VW Golf Country Syncro: Before Crossovers Were Cool

They say there’s a personality for every car on the market. If that’s true, we’d like to meet the person that matches up with this – the Golf Country Syncro, Volkswagen’s grin-worthy 4x4 hatchback from the early ‘90s. Its story begins at the 1989 Geneva Motor Show, where it debuted as a concept in front of thousands of journalists and visitors. Unsurprisingly, people liked it and production began the very next year in 1990. Volkswagen completed initial assembly of the Golf at its Wolfsburg facility in Germany, before sending the hatchbacks to Graz, Austria to be kitted-out by Steyr-Daimler-Puch, most famous for its off-road military vehicles.
VW Golf Country Syncro: Before Crossovers Were Cool
All Golf Country Syncros came equipped with Volkswagen’s 1.8-liter four-cylinder mated to a five-speed manual transmission, but Steyr contributed the off-road performance. Steyr dropped in its Syncro all-wheel-drive system, which supplies power to both the front and rear wheels through the use of a viscous coupling. Under normal driving conditions, 95 percent of power is sent to the front wheels, however if wheel slip is detected, power could be sent to the rear differential– with a nearly even distribution. RELATED: Check out these pics of the 1986 VW Vanagon Syncro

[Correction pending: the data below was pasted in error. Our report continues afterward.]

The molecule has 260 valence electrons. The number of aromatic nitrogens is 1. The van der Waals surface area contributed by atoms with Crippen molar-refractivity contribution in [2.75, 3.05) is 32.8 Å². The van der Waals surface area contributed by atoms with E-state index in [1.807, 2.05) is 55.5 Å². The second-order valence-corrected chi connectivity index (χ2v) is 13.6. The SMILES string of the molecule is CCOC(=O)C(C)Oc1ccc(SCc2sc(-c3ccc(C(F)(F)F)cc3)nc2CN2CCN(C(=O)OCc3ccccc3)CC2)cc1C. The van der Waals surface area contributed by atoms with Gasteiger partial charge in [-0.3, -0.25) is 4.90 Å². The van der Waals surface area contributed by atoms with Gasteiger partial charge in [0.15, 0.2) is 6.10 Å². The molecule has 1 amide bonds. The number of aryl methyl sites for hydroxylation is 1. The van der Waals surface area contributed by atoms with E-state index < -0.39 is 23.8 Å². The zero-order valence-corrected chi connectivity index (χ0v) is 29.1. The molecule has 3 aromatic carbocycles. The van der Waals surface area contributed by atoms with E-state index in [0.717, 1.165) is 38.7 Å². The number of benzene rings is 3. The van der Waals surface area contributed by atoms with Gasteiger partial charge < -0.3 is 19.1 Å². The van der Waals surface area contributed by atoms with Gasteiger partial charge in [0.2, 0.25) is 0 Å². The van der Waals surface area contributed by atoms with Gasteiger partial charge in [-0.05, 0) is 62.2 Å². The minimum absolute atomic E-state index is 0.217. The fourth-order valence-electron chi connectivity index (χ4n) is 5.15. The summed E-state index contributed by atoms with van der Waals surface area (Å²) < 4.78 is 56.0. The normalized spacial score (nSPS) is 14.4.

VW Golf Country Syncro: Before Crossovers Were Cool
This made the pint-sized Golf a capable light off-roader. The Golf Country featured a reinforced tubular front bumper and rear swing-out tire-carrier, underbody skidplate, lifted ride height, and off-road suspension. An up-market version even came with chrome bumpers and running boards, but sold at a huge 30 percent premium. RELATED: Check out the all-wheel-drive 2015 Golf R
VW Golf Country Syncro: Before Crossovers Were Cool
However, the Country wasn’t what you’d call quick. Weighing in at 3615 pounds, it accelerated from zero to 60mph in 12.3 seconds. Production ended in 1991 after just 7,735 vehicles rolled off the shop floor, and its limited run has made it rather collectible on the secondhand market. We’ve seen prices range from $6,500 all the way up to $12,000. Admittedly, that’s a substantial chunk of change, but it’s a steal compared to its older brother – the VW Syncro Vanagon. RELATED: Check out the 2001 VW Microbus concept

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